March 1, 2009

Even Authority Over Death

Preacher: Randy Smith Series: Matthew Scripture: Matthew 9:18–35


Even Authority Over Death

Matthew 9:18-35
Sunday, March 1, 2009
Pastor Randy Smith

Even in a troubled economy there is one profession that always has business. Maybe some have scaled back on the fanfare, but there is always a need for funeral homes and cemeteries. Regardless of our medical advances, bodies are still being embalmed and graves are still being dug. Despite the fact that nothing brings us greater grief, we have not overcome the inevitability of death. In just the past three weeks, I have attended four funerals for family members related to this church.

Death is ugly, but death was not part of God's original plan. The Bible teaches us that death is the result of sin (Gen. 2:17; Rom. 6:23). And this ultimate wage of sin is meted out to all without discrimination. It is a destructive thing as it severs us from those we love, deprives us of our most precious possessions on earth and tears us apart from our physical body. Death is unavoidable. Death is indeed the last and greatest enemy.

Jesus Himself faced the horrors of death. Just before the crucifixion He had His Gethsemane experience in which His "soul [was] deeply grieved, to the point of death" (Mt. 26:38). When He contemplated His death, He recoiled at the sight of it. He would face all the agonies of death that we dread the most - the separation from the body, the separation from blessedness and the separation from God. He could foresee the physical, spiritual and emotional pain.

We must all face the reality of our earthly termination. Yet in today's passage we will see that Jesus is able to identify with us. He has experienced a shade of death well beyond anything we could ever imagine. He knows our greatest fears and freely comes to us with care and grace. Did He not weep when He attended the funeral of Lazarus (Jn. 11:35)?

We need a compassionate Savior, but what we really need is an omnipotent Savior. Beyond the sympathy, we need One who can reverse the curse. We need One who is able to overcome even death.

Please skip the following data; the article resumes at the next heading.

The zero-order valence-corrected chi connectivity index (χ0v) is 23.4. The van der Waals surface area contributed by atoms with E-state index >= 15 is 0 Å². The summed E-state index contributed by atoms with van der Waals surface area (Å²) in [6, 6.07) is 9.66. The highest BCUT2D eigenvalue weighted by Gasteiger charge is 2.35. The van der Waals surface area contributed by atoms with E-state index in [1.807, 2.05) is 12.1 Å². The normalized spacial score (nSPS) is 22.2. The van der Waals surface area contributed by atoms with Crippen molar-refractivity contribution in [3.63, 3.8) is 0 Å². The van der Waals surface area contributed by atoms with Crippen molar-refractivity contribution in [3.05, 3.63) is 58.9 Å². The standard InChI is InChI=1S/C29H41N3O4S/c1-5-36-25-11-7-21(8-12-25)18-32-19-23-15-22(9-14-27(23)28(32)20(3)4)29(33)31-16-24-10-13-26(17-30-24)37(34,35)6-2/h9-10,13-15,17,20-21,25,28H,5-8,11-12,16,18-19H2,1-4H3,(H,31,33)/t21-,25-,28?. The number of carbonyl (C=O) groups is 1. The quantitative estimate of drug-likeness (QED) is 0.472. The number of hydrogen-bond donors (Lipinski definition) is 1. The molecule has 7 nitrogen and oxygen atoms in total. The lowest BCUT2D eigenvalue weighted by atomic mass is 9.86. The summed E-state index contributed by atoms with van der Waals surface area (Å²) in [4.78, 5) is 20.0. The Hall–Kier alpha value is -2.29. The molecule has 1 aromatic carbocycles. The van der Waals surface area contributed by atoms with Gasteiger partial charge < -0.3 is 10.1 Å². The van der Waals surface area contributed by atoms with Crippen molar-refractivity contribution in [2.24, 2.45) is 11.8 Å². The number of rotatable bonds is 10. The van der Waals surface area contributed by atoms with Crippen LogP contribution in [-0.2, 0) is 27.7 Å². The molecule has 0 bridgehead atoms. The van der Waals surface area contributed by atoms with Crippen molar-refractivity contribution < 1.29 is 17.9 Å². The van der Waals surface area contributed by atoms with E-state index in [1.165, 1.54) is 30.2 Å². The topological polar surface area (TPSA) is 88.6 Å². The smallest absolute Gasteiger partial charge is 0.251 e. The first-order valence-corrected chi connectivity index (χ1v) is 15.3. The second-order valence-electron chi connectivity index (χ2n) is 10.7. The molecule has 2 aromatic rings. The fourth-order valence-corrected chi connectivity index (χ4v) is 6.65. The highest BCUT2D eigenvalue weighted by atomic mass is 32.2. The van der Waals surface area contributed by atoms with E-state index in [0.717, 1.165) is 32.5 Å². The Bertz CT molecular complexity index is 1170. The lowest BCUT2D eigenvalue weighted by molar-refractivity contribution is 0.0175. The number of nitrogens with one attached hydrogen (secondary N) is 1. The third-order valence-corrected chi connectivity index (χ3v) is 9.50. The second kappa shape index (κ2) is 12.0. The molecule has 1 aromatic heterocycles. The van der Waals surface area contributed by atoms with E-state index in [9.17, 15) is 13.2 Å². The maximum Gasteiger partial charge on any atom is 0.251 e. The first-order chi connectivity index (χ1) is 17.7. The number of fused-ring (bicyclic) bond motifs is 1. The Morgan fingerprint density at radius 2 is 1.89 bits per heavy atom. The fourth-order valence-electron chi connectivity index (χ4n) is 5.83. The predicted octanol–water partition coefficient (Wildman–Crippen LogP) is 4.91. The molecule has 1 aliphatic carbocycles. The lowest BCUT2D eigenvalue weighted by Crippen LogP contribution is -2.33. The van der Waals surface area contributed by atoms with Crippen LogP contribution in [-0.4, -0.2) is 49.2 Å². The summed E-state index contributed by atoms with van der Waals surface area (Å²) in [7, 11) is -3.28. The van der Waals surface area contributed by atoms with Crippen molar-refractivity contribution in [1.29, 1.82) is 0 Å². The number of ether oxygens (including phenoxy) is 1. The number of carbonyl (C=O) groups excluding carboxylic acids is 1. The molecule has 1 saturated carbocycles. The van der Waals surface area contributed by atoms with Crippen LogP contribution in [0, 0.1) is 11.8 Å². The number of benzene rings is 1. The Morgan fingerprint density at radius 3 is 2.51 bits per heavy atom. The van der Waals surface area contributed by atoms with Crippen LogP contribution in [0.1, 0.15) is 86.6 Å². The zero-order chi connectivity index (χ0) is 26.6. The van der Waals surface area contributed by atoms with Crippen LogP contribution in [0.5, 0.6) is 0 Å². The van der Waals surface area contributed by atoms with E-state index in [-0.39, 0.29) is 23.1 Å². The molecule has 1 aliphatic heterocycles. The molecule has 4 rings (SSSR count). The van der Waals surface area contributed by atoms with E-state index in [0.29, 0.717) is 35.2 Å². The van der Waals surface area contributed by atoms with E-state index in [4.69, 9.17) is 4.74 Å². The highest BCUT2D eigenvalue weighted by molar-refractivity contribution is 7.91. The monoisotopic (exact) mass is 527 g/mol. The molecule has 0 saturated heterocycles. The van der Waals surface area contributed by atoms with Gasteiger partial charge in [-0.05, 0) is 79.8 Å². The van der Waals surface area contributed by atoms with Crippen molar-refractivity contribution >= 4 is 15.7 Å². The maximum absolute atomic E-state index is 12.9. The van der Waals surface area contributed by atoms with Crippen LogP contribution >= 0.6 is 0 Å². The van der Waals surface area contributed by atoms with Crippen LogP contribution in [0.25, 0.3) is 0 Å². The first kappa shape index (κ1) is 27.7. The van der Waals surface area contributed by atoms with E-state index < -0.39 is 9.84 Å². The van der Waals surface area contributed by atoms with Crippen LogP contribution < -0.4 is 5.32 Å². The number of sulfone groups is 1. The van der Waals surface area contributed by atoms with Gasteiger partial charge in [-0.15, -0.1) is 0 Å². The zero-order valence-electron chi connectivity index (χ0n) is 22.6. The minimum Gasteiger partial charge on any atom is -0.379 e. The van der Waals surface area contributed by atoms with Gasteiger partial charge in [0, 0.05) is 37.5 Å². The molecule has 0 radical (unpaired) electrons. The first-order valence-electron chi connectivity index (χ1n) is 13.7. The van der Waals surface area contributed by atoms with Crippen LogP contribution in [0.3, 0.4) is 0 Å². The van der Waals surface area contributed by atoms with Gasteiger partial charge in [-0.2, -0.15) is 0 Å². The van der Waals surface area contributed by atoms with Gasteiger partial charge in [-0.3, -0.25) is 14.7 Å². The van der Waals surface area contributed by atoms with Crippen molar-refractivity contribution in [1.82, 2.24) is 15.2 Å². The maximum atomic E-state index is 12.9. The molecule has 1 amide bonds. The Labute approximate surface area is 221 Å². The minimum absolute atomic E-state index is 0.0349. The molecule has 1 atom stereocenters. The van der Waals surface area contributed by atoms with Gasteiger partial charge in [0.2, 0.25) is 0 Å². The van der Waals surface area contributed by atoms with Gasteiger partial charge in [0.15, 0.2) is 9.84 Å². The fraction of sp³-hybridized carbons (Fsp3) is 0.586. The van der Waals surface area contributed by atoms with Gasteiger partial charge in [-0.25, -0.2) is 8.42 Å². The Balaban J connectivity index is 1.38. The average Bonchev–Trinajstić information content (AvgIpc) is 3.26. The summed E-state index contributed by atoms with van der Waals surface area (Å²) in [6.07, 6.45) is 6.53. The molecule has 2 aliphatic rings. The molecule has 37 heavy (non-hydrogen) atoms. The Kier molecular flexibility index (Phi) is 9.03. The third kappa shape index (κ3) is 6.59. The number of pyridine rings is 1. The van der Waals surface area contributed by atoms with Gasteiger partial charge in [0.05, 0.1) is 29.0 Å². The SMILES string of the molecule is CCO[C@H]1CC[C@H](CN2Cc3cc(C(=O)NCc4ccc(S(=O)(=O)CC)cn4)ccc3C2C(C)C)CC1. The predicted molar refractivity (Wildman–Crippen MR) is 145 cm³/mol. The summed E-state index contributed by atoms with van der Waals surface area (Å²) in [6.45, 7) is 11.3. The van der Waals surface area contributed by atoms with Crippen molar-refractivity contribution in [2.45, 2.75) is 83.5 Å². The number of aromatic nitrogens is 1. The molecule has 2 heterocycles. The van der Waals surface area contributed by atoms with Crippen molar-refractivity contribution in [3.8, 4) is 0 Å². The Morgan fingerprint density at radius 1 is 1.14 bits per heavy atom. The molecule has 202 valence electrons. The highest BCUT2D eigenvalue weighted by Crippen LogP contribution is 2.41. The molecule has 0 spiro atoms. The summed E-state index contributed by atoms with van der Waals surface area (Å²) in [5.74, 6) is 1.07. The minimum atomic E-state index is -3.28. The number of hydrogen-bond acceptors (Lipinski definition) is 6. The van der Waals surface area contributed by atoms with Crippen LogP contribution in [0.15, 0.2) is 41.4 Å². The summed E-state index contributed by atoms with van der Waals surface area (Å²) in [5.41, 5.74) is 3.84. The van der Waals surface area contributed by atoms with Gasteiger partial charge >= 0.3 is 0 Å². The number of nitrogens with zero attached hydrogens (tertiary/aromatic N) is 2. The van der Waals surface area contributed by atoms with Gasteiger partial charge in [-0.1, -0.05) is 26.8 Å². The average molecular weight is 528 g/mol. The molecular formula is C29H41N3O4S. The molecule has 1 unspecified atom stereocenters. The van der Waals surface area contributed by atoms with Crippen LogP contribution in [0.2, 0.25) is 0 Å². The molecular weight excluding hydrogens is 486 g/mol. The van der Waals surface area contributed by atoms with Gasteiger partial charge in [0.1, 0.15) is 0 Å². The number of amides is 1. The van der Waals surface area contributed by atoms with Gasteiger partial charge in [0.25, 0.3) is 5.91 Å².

In the verses that I read this morning and from the passages that we've studied in chapters 8 and 9, we have witnessed the authority of Jesus Christ. As 9:35 says, we have seen Him heal "every kind of disease and every kind of sickness" (8:1-4, 5-13, 14-17; 9:1-8, 18-26, 27-31). We have seen Him cast out demons (8:28-34; 9:32-34). We have seen Him control the events of nature (8:23-27). We have even seen Him demonstrate the authority to forgive sin (9:1-8). But what about the final enemy? Does Jesus Christ have authority even over death?


Let's begin first with the desperation of a father.

I was fairly new in my Christian faith, but it didn't take long to be exposed to the realities of church discipline. To the best of my recollection, a man in my former church had a very sick daughter. She was getting worse and nearing the point of death so he reached a point of desperation and was willing to attempt anything to save his daughter's life, even if it meant denying his faith.

He obtained some kind of contraption that promised mystical healing through a picture of the child. The man's daughter suddenly became well. Although it was God's grace apart from his witchcraft that made his daughter well, the man credited the device and began to promote his voodoo apparatus to others in the church fully assured in his own heart that he was correct.

In our account this morning we see another father desperate for the healing of his child, although his faith is directed to the right source.